Ambedkar then proceeds to critique Gandhi's position thus:
       "What is the use of telling the scavenger that even a Brahmin is prepared to do scavenging when it is clear that according to Hindu Shastras and Hindu notions even if a Brahmin did scavenging he would never be subject to the disabilities of one who is a born scavenger? For in India a man is not a scavenger because of his work. He is a scavenger because of his birth irrespective of the question whether he does scavenging or not."

It is not surprising that many dalits who talk of facing discrimination still look at this profession from a Gandhian perspective, because Gandhian paternalism most resembles governmental reformism. However, as I indicated above, governmental reformism is not strictly Gandhian or Ambedkarite in nature due to historical changes in the nation's journey from imperialist subjugation to high capitalism. ...

... While everyone argues that the profession is the cause for their socio-economical backwardness, they forget to bring up the issue of caste. I want to foreground the news of dalits smearing human excreta on their body as a shield against the so-called modernisation drive of the Government of Karnataka (the government wanted to evict the untouchables from their homes, probably on the basis that they do not have proper legal claims). I would like to argue that the act of pouring shit on their own body in protest against the State.s forceful eviction is a political act, not only against the civil society, but also against the contemporary dalit movement in the country. However, as usual, attempts have been made by the mainstream media and civil society alike to divert the metaphorical intervention of scavengers trying to politicise shit from its political context.

The protesters poured excreta on themselves not to claim they are still scavengers, instead, in the eventuality of a displacement or other such unwelcome intrusion, excreta is the only protection for the bodies/families of the scavenging community. The act was an act of politicising shit, after which the government had to give back the homes to the scavengers. This very act has similarities to the way the black movement politicised colour, after which the word black could not be divested from the political uses to which it was put by those movements. I argue that, this politicisation of the event and the profession is what is lacking in this drive towards modernisation and the urge to civilise, which is just another facet of the displacement drive of the Karnataka government. It is the same arm which cleanses, that invokes the discourse of rights to displace as well!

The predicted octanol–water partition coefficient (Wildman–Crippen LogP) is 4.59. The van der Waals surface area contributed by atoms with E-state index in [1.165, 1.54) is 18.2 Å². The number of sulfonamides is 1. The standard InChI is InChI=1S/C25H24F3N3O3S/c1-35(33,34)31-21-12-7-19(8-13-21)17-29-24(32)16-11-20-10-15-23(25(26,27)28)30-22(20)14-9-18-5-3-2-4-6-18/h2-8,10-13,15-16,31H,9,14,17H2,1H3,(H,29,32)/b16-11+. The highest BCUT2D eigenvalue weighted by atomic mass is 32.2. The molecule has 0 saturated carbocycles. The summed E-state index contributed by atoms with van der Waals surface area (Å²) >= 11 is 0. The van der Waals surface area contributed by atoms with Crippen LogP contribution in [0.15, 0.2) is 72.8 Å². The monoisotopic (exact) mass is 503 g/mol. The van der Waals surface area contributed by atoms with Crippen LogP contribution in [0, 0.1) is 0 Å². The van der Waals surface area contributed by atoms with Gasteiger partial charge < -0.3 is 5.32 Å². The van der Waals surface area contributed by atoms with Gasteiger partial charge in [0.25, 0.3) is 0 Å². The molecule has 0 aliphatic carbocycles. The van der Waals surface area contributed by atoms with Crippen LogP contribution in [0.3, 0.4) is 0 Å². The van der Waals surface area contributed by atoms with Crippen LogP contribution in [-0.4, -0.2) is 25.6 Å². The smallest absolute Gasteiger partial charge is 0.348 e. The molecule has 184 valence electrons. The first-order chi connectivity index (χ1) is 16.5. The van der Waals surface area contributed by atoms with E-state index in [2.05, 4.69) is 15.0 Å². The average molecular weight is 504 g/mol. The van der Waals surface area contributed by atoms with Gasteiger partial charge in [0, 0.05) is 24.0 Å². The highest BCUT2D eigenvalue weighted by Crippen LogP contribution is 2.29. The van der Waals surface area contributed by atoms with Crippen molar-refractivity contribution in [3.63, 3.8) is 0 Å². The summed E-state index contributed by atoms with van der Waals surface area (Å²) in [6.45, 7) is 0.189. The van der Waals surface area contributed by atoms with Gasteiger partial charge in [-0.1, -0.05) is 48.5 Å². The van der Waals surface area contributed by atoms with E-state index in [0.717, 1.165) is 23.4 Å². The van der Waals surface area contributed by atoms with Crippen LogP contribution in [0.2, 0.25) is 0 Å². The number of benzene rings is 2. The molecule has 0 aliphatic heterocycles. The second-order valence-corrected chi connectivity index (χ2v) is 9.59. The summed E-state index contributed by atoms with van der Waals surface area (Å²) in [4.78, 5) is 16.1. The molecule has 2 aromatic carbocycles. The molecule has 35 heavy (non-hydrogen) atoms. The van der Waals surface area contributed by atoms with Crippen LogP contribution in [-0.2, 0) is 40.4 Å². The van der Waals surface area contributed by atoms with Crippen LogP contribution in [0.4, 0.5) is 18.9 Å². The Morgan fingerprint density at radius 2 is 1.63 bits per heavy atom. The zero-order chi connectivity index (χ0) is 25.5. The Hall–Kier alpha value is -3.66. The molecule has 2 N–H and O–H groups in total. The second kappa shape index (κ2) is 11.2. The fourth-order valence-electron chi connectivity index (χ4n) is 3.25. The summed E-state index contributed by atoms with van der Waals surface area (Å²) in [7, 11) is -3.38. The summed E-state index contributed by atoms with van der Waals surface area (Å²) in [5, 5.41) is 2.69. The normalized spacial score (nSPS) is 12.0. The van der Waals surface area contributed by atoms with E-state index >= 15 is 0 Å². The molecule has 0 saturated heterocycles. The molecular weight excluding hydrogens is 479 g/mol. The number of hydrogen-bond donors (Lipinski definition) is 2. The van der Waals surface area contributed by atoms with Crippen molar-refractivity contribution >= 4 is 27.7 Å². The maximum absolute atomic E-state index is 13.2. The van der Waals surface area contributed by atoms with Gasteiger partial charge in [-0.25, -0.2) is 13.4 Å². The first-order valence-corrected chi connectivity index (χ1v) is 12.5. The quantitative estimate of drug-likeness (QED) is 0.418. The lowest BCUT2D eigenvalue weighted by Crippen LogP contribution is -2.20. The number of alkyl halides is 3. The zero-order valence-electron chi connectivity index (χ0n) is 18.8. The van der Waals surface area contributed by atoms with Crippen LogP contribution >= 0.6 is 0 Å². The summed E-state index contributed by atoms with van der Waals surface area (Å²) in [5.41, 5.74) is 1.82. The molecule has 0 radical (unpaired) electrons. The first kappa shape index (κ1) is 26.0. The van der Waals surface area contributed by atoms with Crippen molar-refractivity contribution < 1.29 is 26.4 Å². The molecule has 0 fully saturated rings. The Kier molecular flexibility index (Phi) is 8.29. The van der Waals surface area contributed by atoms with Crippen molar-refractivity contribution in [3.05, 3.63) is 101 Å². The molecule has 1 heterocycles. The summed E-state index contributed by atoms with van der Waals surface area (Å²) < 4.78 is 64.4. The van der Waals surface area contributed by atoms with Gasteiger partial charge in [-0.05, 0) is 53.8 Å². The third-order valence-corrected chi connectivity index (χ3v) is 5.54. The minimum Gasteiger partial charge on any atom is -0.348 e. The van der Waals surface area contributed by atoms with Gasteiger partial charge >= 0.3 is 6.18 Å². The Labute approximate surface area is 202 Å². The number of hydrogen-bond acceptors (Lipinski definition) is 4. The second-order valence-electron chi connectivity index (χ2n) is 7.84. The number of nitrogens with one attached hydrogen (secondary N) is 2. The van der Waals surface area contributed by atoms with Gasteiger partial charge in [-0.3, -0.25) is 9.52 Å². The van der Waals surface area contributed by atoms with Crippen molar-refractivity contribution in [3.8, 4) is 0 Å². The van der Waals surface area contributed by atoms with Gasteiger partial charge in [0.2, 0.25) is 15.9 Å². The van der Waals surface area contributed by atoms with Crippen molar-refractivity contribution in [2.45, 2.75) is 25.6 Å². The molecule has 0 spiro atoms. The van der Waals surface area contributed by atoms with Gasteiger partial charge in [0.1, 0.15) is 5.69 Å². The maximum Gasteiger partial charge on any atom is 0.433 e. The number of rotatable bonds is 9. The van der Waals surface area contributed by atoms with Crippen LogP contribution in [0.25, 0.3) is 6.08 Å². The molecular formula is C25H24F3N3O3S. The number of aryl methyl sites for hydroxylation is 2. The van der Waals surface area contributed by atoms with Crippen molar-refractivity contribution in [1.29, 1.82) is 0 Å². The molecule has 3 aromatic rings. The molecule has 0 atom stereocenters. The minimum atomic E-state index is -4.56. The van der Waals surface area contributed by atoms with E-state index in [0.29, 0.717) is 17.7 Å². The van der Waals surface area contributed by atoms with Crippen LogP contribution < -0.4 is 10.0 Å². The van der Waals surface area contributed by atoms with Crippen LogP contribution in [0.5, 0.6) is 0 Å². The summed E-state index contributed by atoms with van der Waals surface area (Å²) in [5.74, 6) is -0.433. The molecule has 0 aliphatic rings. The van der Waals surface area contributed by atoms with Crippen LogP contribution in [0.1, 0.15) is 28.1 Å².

Recovering Agency

Usually what comes to our mind when we speak of the scavenging profession is a bucket and yellow coloured shit, which invokes pity and repulsion at the same time, without any room for political angst or agency. It is presumptuous to assume that anybody would relate to the plight of a scavenger at the level of pity or revulsion. I am not appealing to reduce the distance of the .other. with the plight of the scavenger, but rather politicise this distance, through the agency and consciousness of the scavenger. This in effect disrupts and disturbs the creation of an illusion of equality, which is the basis of any political action. The social disabilities that come with scavenging can only be eradicated by a large-scale reformation of the society. I argue that, as of now, the only way to work with the gigantic apparatus of the governmental machinery and simultaneously maintain the politicisation project of the community is through reservation, which adequately converts the unbridgeable gap of the disposed from the elite, as a political gap, and provides enough agency for the subaltern to work his way through the tenuous struggle of his existence.

Palash Biswas